It's amazing how we change when sole parenting short term and how the whole situation does not fall apart either then or when our partner returns. I went through a similar thing when my husband went away when I was 7 months pregnant with our third and then again 6 weeks after third's birth. I took the angle of "this is what happened while you were away" and detailed everything so that he at least got some idea that we hadn't been standing still in his absence. It helped a little, bit I was still resentful at times of having to include him in parenting decisions that had been my sole realm for a while. It think it's a natural response and just try to limit it. I am going away for a short stint 3 days 2 nights in a fortnights time and can't wait to see how he goes :-)

Leonie said...
This comment has been removed by the author.
telfair said...

My husband travels about half the month and we go through exactly the same adjustments and readjustments - we experience the same kind of pros and the cons - and although I've never been able to verbalize it, I have the same feelings when my husband comes home. It was so nice to read your post and have a lot of my own feelings and frustrations validated. Thanks for putting words to it.

Di said...

It's all about change and adapting and time and adjustments and trial and error. Life in a nutshell.

Stomper Girl said...

I was talking with a blog friend about the missing Dad situation - I'd been idly speculating about whether we ought to send Fixit off to Dubai once he's qualified so he could make a quick shitload of money - and my friend remarked how it was the worst thing you could do as a couple because of course, you adapt and get used to their absence and you do feel annoyed when they come back and muck up all your routines and snore and fart.

I'd say some reciprocal time off for you is most definitely needed, and I hope you take it.

Melanie said...

I had the other half away last week as well. And the sick kids. My bloke wasn't away for as long, but it is becoming a more frequent occurrence, and I can't say that it's what I signed up for, or that I'm enjoying it. With my littlest one still requiring a *lot* of mummy time, especially at bedtime, it can be a real strain. So by the time my husband rolled back in on Thursday evening, he could tell I needed a timeout. Usually it's craft night, but since that wasn't on, he booted me out to go shopping while he did bedtime. I know shopping isn't really what you're after, but I can vouch for the 'taking off' being an effective release. Even if it isn't for a few days. Dinner with a friend? A movie alone maybe?

As one of the guilty 'last-minuters', I am truly sorry to have added to your pressure with the swap. Must do better next time! Thankyou for the brilliant organising, and thankyou as well for the oilcloth pouch that came from you in my parcel of goodies. Loved it all, and the swap was a great idea :)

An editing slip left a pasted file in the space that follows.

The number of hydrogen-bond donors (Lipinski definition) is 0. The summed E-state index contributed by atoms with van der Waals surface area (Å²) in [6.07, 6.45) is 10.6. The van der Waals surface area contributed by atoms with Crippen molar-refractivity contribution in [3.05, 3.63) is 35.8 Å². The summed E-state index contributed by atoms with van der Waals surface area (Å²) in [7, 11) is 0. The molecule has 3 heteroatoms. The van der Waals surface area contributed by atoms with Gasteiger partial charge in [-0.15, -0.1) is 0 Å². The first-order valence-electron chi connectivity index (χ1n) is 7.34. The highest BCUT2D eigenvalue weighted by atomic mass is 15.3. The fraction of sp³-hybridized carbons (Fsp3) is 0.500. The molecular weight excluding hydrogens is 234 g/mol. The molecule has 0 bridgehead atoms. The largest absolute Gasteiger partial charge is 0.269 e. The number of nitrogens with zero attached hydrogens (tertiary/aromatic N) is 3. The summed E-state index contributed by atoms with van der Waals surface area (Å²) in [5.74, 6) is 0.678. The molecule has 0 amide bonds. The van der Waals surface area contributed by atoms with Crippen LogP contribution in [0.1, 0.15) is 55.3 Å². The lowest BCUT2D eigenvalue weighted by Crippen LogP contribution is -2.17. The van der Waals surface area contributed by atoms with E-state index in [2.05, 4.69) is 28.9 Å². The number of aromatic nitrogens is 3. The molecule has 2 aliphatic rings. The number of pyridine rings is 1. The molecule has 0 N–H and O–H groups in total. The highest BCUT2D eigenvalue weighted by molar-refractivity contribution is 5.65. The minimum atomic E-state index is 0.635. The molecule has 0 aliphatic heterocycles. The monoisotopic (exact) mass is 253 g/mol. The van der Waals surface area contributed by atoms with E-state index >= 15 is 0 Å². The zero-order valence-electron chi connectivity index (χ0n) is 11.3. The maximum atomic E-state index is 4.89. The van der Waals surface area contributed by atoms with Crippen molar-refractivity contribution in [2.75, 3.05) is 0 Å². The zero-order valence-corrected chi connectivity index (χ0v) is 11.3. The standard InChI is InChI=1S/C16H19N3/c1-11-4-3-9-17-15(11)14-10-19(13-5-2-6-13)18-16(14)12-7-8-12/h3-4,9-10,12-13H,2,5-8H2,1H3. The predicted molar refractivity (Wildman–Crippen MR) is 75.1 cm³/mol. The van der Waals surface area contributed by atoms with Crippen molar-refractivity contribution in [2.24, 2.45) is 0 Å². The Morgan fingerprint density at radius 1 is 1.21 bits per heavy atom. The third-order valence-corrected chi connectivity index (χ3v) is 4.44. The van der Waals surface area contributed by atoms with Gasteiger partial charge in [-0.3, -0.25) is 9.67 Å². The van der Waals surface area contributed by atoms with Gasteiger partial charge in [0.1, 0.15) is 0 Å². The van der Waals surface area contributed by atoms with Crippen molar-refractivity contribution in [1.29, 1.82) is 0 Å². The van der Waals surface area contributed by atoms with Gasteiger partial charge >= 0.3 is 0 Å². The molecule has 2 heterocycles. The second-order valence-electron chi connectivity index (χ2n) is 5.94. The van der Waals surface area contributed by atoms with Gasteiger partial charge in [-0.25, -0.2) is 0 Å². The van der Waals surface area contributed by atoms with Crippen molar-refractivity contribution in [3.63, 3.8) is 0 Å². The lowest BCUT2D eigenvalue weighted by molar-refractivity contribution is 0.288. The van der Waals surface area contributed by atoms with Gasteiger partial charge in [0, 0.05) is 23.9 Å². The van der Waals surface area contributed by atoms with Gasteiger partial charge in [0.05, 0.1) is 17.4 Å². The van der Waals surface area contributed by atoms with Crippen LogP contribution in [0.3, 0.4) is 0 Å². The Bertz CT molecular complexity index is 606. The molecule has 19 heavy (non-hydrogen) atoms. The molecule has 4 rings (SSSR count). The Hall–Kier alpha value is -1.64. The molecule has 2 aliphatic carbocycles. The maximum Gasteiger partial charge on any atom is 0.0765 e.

Anonymous said...

I also experience moments of quite intense irritation each time my Breadwinner returns from his regular trips away. We still haven't entirely figured this out...he returns jet lagged and tired. After the solo parenting of twin now 4 year olds and handling the entirely different needs of their 10 year old sister,without the support of family, I too am tired in albeit in a different way. Physically I am as tired as the household's current sleep pattern will cause me to be, which at times can be close to exhaustion, and other times not to bad. Emotionally I am exhausted from not having another adult to speak to, to tag team with. It depends on how long the absence is of course, but when it approaches the two week mark we have of course settled into a routine. The lack of a partner to share the parenting load has been replaced by a sense of independance and control. And then he returns to spread dirty laundry, leave things for me to trip on and to diassapoint the girls by being too tired to play or listen to all they want to share. I have been guilty of requesting that my husband not actually return home until he is ready to hit the ground running, to stay a night at a local hotel to recover from his jetlag. Why? because our desperation for his return combined with his failure to be the person we missed, is a huge disappointment to all of us. It ends up in such confused feelings, there will be anger in the air...and of course guilt for being seemingly indifferent (or worse) to his return. One thing he knows for sure...he'd better sleep on that plane and NEVER tell me that he watched a movie LOL.

myladyabercrombie said...

I applaud you for your honesty and willingness to lay it all out there. The good & the very difficult of having a traveling spouse. I like your idea of taking a break! A real break. My hubby doesn't travel, but I still feel at times like I am the one who does it all, all the time. And when I don't have time for crafting I think quickly that someone is going to have to pay! But I have been fortunate enough to take one weekend away by myself to a really great spa only a few hours from home. I spent the weekend in solitude (aside from other spa guests who thought I wanted to talk!). But all in all, I read a book....did the spa thing...sat by the pool...and just layed on my bed in pure beautiful peace and quiet. And I ate when I was hungry and if I didn't feel like it, I just didn't! And when I wanted chocolate, I just ate it...ALL! Every last lick to myself. So I say GO FOR IT!!! Take the break you need before you come unraveled! And if you want to come to the states, let me know! ~m